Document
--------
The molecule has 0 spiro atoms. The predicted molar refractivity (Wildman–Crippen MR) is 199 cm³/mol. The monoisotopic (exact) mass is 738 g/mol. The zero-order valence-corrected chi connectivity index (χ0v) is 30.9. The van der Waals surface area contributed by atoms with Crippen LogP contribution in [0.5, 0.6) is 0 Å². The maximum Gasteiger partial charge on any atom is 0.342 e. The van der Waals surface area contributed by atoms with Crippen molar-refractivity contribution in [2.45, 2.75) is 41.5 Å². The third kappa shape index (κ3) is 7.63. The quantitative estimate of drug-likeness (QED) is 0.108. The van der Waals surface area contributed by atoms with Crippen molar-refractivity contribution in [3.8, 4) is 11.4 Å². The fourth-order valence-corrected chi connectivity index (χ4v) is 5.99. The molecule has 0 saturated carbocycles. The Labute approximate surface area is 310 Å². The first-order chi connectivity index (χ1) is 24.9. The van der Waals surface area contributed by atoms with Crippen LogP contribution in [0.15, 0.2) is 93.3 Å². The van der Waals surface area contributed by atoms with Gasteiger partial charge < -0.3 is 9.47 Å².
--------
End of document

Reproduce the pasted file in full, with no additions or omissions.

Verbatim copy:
The molecule has 0 spiro atoms. The predicted molar refractivity (Wildman–Crippen MR) is 199 cm³/mol. The monoisotopic (exact) mass is 738 g/mol. The zero-order valence-corrected chi connectivity index (χ0v) is 30.9. The van der Waals surface area contributed by atoms with Crippen LogP contribution in [0.5, 0.6) is 0 Å². The maximum Gasteiger partial charge on any atom is 0.342 e. The van der Waals surface area contributed by atoms with Crippen molar-refractivity contribution in [2.45, 2.75) is 41.5 Å². The third kappa shape index (κ3) is 7.63. The quantitative estimate of drug-likeness (QED) is 0.108. The van der Waals surface area contributed by atoms with Crippen molar-refractivity contribution in [3.8, 4) is 11.4 Å². The fourth-order valence-corrected chi connectivity index (χ4v) is 5.99. The molecule has 0 saturated carbocycles. The Labute approximate surface area is 310 Å². The first-order chi connectivity index (χ1) is 24.9. The van der Waals surface area contributed by atoms with Crippen LogP contribution in [0.15, 0.2) is 93.3 Å². The van der Waals surface area contributed by atoms with Gasteiger partial charge < -0.3 is 9.47 Å².